Breed knew he was only present at the meeting between his boss and the San Antonio SAC because, as supervisor of the Austin JTTF, he was in a position to know whether there were any active threats to the president of the United States on the UT campus. He’d already made his report to Westwood: not only were there no active threats on campus, there hadn’t been an active threat of domestic or foreign terrorism on campus during the entire two years Breed had been assigned to the JTTF.
“Anything else you want to mention about the situation on campus while I’m here?” Westwood asked Breed as he stood, his broad-shouldered six feet five inches towering over a still-seated, five-foot-nine-inch Vince.
“No, sir,” Breed said, broadening his stance and easily meeting the SAC’s eyes. “There’s no known threat to the president of the United States or to the governors of the fifty states, three territories, and two commonwealths who’ll be on campus next week.”
“No known threat,” Westwood repeated, his gaze sliding from Breed to Vince. “I’m relying on both of you to let me know if that situation changes between now and Wednesday, when the president shows up. I don’t want any surprises.”
Vince made a sound in his throat that might have been a grunt or a snort or a snicker.
Breed wondered if the same thought had occurred to his boss as had occurred to him. Can anyone really account for the unexpected? Surprises are surprises precisely because no one anticipated them. Why are we going to be responsible if a disaster occurs, when we’re so uninvolved in preparation for the president’s visit? Are we being set up to take the fall if something goes wrong?
Breed watched as his boss finally rose, as though he were the one dismissing Westwood and not the other way around.
“We’re a first-rate resource, Craig,” Vince said. “Use us.”
“I will ––– if I need you.”
Breed watched a muscle tick in his boss’s jaw as Vince shook hands with the San Antonio SAC and imagined Vince biting his tongue to keep from making another retort.
“Don’t be a stranger,” Vince said to his boss. “Stephanie and I and the kids would love to have you and Emily and your kids join us at our cabin on Lake LBJ for a barbecue and some water skiing some weekend before it gets too cold.”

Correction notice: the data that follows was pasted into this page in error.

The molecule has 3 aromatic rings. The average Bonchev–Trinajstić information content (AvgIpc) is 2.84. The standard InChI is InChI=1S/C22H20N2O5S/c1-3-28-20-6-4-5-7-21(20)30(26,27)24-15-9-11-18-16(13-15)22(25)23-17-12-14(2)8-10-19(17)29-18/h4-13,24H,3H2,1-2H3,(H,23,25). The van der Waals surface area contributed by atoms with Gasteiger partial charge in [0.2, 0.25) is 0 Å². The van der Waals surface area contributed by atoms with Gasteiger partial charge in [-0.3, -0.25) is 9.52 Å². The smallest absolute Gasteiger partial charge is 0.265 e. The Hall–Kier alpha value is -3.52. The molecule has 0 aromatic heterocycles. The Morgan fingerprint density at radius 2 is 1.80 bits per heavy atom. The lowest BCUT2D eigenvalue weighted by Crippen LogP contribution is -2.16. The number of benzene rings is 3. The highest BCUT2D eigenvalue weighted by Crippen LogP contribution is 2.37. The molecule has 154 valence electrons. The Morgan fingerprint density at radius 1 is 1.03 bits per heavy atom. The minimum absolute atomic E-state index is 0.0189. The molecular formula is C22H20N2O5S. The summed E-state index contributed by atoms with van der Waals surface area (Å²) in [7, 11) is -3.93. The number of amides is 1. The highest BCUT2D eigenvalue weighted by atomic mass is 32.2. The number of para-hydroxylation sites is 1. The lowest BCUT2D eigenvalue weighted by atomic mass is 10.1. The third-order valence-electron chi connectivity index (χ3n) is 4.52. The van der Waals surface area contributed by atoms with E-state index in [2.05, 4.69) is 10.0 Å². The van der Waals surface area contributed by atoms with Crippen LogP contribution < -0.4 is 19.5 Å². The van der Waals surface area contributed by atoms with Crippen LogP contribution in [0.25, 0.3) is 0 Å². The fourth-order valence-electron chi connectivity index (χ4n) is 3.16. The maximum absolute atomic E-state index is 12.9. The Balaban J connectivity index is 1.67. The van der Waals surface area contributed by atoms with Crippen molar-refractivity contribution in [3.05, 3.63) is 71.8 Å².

“We’d enjoy that,” Westwood said. “Let me have Emily give Stephanie a call and set it up.”
As soon as the door closed behind Westwood, Vince said, “That son of a bitch!”
Breed grinned. “I can’t believe you just invited that son of a bitch to spend the weekend at your cabin.”
“He and I both know he’s too busy to take me up on it,” Vince said as he reached for a jacket on a hanger behind the door and slipped it over a stiffly starched white oxford cloth shirt. He shot his cuffs and adjusted a red-striped tie. “Craig Westwood has been a thorn in my side ever since I joined the FBI.”
“What did he do that was so bad?”
“Kissed a lot of ass on his way to the top.”
The edge in Vince’s voice kept Breed silent.
“Aw, hell,” Vince said, suddenly grinning and slapping Breed on the back. “I’m just pissed because when Craig and I went through the FBI Academy at Quantico a thousand years ago, I graduated five spots ahead of him and now the son of a bitch is my boss.”
Breed laughed, because Vince laughed. But the bitterness in Vince’s voice told him it wasn’t really a laughing matter.
Breed strode out of the Friday-night-empty FBI office ahead of Vince and got blasted by the lingering South Texas heat. He looked at Vince in his standard FBI dark suit and tie and was grateful for the work he did on campus that made it possible for him to wear a Stetson, an open-throated, Western-cut shirt, blue jeans, and cowboy boots.
“What did Westwood do that got him promoted ahead of you?” Breed asked.
As Vince’s car remote chirped to open the door on his black SUV, he said, “It wasn’t so much what he did as what I didn’t do.”